(CNSNews.com) - Bishops in the worldwide Anglican community should not ordain any more openly homosexual members of the clergy and should stop conducting same-sex marriages, a long-awaited report said Monday.
The Windsor report, created by a commission set up by Archbishop of Canterbury Rowan Williams, also urged leaders of the church in the U.S. to apologize for consecrating Gene Robinson as bishop of New Hampshire last year, since that move had caused "deep offence" among the 70 million members of the Anglican Communion.
"There remains a very real danger that we will not choose to walk together," the report said, noting that ordaining more homosexual bishops could create an irrevocable split in the church. "Should the call to halt and find ways of continuing in our present communion not be heeded, then we shall have to begin to learn to walk apart."
The report added: "The Episcopal Church (USA) is invited to express its regret that the proper constraints of the bonds of affection were breached in the events surrounding the election and consecration of a bishop for the See of New Hampshire."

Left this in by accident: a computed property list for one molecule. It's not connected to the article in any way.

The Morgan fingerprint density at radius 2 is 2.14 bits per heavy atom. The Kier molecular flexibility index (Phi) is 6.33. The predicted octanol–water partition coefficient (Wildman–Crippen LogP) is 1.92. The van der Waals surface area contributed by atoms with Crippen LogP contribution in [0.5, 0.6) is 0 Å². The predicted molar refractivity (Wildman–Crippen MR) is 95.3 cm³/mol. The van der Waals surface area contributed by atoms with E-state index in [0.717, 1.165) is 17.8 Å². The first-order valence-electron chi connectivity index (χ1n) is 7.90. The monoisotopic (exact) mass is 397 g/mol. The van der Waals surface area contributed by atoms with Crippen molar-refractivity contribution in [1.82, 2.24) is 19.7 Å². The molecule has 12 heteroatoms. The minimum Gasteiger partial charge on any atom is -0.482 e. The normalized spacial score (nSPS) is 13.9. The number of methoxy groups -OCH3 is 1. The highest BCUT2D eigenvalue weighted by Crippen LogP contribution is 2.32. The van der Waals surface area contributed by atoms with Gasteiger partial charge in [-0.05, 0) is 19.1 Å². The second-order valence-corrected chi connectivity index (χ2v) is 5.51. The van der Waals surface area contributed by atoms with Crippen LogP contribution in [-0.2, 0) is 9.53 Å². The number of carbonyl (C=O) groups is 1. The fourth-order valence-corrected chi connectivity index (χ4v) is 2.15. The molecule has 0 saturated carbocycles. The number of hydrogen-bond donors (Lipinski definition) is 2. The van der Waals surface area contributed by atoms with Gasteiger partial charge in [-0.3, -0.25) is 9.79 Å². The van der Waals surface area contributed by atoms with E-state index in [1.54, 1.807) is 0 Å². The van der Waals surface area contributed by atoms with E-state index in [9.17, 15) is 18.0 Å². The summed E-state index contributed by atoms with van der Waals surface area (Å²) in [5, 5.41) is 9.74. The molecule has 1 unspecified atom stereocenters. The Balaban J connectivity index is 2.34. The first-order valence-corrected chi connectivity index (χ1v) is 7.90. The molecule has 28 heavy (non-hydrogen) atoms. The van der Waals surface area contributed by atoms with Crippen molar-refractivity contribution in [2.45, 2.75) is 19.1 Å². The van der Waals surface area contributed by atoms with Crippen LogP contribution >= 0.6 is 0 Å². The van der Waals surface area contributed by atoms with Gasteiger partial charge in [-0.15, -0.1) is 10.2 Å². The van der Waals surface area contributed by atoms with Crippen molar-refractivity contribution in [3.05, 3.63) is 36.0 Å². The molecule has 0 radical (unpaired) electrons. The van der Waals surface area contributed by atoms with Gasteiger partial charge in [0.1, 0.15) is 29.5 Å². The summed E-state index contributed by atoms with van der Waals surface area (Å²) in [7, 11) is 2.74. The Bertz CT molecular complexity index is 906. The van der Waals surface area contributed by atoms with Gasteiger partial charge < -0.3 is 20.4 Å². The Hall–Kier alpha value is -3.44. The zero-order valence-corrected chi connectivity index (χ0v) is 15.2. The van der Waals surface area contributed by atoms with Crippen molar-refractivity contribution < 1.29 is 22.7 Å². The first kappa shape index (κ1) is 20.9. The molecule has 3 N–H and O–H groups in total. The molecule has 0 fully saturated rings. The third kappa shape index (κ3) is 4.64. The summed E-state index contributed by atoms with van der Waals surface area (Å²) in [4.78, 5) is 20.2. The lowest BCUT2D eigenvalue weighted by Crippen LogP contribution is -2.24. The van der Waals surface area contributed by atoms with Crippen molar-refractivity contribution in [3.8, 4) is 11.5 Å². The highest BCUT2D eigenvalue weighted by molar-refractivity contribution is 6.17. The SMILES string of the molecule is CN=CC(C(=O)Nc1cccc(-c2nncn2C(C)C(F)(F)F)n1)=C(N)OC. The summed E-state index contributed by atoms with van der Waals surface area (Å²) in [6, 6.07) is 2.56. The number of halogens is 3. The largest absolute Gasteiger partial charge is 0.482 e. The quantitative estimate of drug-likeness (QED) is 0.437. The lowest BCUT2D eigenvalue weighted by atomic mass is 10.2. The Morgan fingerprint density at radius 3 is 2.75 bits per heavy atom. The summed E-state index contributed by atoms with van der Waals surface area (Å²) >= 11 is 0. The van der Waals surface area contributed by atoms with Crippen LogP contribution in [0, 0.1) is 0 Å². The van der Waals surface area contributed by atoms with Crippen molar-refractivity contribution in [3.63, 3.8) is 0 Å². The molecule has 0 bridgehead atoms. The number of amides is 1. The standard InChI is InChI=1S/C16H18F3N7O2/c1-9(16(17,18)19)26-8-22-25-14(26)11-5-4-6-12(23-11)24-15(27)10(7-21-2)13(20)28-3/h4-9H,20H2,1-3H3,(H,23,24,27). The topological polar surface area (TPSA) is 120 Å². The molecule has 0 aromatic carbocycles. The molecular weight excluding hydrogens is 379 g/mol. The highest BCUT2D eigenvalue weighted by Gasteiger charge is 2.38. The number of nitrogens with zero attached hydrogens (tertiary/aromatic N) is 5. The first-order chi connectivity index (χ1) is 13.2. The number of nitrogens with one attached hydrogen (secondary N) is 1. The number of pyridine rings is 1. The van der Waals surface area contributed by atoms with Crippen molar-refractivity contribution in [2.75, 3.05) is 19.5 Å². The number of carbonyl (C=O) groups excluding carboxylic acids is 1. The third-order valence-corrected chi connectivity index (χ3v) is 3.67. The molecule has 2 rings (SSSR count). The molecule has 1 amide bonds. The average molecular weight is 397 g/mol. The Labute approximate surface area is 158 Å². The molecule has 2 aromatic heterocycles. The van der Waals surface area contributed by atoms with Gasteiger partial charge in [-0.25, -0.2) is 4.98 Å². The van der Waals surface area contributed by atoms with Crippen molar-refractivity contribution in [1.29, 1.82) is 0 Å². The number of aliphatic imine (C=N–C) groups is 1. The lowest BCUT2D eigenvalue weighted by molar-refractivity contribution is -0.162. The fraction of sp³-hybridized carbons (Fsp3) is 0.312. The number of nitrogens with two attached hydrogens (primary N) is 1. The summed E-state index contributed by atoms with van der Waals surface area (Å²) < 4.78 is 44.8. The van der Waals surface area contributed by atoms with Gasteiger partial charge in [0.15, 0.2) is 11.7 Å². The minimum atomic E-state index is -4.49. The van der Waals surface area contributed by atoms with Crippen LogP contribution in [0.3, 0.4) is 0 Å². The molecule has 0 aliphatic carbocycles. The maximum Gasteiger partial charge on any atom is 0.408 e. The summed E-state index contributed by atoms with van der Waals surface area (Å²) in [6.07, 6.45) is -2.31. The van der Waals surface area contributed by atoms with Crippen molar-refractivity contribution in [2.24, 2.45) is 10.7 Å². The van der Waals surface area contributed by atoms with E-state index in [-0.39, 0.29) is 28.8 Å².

Regarding same-sex unions, the report said: "Because of the serious repercussions in the Communion, we call for a moratorium on all such public rites."
The report is a response to a controversy that began this past year, when Jeffrey John, a homosexual but celibate clergyman, was nominated to serve as the bishop of Reading. The resulting outcry led John to reject the post, instead becoming the dean of St Albans.
Also, Canadian Anglicans voted to approve same-sex marriages, and U.S. Anglicans, known as Episcopalians, consecrated Gene Robinson, a homosexual divorced father of two, as a bishop.
Both of these moves defied official church policy and drew strong protest from conservatives in North America, as well as members in Africa, Latin America and Asia, where Anglican worshippers are more numerous and tend to be more traditional than in the West.
The issue of homosexuality has become the greatest controversy in the past decade for the Communion, a loose association of 38 self-governing churches with parishes spread across 164 countries.
Following the Windsor report's publication, the Rev. Martin Reynolds, a spokesman for the Lesbian and Gay Christian Movement, said that movement was "very saddened by the suggestion that bishops who have been supportive of Gene and supported same-sex blessings should withdraw from the councils of the church."
However, Reynolds said the organization was "very happy with the general tone of the report, which is aimed at healing and reconciliation."
Reynolds also praised the section of the report saying that the debate over homosexuality had not ended. "That makes a change from being strangled as some people are literally in many places around the world," he said.
See Earlier Story:
Church Consecrates Openly Homosexual Bishop (Nov. 3, 2003)
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